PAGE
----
Secretary of State Colin L. Powell on Monday urged Nicaragua to destroy its thousands of shoulder-fired antiaircraft missiles, in a new sign of U.S. concern over the type of weapon that killed 16 U.S. troops Sunday in Iraq.
During a two-day swing through Central America, Powell told Nicaraguan President Enrique Bolanos that the Bush administration feared missiles were a prime tool for terrorists.
"We feel very strongly that they should be eliminated in their totality," Powell told Bolanos during a meeting with reporters. "I don't believe they add any security" for Nicaragua, he said, but are instead "a burden."
Bolanos, however, said his government needed more time to study the issue.
The missiles, also known as manpads -- for man-portable air defense systems -- use heat-seeking sensors to find and destroy low-flying aircraft.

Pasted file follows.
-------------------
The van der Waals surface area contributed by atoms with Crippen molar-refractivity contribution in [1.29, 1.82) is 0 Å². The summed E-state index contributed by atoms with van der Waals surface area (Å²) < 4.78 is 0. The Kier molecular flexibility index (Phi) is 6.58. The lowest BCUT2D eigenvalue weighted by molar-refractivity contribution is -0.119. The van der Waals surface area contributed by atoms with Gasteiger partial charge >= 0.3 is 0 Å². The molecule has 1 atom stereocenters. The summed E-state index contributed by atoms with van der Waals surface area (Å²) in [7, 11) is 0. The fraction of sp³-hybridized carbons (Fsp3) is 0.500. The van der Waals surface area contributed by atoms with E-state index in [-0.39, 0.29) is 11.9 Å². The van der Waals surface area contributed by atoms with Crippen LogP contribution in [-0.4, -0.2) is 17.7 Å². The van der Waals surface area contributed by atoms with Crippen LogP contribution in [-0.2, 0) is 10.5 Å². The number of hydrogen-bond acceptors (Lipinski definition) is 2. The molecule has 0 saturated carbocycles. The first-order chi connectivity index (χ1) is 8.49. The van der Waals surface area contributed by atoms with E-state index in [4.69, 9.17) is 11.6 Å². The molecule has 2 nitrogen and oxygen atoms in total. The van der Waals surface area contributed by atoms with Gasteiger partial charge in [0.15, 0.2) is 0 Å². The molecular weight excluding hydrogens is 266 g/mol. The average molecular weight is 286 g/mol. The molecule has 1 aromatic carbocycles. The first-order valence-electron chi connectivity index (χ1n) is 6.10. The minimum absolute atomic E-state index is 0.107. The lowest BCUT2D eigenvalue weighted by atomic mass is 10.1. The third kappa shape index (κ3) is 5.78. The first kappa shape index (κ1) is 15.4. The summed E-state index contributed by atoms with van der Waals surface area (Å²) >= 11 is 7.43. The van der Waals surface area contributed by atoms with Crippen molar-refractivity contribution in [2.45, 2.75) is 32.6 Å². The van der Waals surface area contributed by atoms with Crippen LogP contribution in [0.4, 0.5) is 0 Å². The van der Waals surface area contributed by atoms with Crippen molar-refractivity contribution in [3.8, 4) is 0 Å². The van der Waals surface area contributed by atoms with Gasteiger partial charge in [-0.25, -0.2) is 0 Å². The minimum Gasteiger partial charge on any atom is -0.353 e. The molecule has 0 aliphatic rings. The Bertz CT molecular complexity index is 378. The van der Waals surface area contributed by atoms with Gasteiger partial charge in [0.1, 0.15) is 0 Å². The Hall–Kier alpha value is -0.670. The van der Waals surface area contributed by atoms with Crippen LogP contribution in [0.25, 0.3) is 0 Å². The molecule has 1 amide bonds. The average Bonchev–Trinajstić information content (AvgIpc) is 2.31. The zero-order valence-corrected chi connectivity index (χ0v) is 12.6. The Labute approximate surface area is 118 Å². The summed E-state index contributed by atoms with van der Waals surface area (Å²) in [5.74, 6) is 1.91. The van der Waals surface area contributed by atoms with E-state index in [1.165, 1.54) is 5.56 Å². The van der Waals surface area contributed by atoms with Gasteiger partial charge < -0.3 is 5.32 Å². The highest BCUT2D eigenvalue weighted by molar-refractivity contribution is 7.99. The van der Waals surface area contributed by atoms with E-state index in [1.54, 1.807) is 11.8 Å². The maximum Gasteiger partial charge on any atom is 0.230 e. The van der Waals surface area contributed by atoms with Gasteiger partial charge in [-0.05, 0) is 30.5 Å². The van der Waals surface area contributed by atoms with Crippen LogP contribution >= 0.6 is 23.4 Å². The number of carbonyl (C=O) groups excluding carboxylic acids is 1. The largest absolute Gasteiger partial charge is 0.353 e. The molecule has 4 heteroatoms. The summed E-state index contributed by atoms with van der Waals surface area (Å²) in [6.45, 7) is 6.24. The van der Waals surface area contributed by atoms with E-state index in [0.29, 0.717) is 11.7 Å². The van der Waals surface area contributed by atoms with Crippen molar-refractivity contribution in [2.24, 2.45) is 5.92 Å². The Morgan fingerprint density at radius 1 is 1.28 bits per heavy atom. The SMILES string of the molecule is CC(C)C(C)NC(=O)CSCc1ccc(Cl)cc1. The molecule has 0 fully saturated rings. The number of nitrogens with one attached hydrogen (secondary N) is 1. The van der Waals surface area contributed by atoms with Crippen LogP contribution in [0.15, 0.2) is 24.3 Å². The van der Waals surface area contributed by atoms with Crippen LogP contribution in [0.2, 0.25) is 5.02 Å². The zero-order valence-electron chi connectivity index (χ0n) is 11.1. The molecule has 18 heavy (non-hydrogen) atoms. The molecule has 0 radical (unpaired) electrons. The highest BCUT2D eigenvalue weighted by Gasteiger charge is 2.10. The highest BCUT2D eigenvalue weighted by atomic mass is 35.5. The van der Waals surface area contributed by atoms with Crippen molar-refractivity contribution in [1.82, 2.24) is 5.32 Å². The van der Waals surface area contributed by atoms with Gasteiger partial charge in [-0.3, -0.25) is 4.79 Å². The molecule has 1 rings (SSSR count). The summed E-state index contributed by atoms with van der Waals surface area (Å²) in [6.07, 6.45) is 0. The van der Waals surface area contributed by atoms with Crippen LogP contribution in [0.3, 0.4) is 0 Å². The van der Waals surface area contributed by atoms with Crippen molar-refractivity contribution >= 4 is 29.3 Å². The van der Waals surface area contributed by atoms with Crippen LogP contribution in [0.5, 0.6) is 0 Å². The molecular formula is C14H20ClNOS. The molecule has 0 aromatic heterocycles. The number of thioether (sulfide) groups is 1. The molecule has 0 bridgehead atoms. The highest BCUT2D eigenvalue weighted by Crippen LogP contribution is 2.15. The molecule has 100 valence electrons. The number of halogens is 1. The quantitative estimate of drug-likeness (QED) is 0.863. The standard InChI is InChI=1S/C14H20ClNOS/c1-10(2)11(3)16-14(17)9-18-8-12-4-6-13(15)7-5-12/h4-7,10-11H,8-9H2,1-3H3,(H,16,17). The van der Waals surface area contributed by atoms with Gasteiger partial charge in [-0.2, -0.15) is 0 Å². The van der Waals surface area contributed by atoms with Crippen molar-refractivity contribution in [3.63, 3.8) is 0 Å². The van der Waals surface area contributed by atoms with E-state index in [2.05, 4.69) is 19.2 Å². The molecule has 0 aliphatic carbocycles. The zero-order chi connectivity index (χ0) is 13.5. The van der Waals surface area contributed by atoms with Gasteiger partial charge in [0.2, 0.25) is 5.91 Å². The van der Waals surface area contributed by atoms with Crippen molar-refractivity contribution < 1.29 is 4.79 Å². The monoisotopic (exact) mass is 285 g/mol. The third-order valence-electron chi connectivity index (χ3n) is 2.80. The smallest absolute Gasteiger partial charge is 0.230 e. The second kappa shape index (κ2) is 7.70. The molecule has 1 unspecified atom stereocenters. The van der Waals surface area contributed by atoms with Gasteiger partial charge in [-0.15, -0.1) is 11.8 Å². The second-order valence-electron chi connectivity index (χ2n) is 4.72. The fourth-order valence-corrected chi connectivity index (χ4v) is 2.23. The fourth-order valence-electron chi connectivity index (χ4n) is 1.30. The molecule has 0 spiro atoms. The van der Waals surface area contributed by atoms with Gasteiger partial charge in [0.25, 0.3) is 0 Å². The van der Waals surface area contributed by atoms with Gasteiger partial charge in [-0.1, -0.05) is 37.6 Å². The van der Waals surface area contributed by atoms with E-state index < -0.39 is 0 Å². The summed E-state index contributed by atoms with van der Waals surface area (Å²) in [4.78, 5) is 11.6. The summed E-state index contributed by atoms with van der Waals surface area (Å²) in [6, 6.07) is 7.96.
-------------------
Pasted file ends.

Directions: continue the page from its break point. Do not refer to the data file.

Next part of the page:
U.S. authorities have sought to buy or seize the tens of thousands of such weapons thought to be dispersed around the world. But U.S. concern has been growing since the Sept. 11, 2001, terrorist attacks and the conflicts in Afghanistan and Iraq.
Nicaragua was sent thousands of the missiles during the 1980s, when it had a Marxist Sandinista leadership and a military alliance with the Soviet Union. More recently, Nicaragua has become a source of weapons for terrorists in Colombia. U.S. officials fear the missiles could be used against helicopters there, including those that the Pentagon has supplied to its Colombian government allies.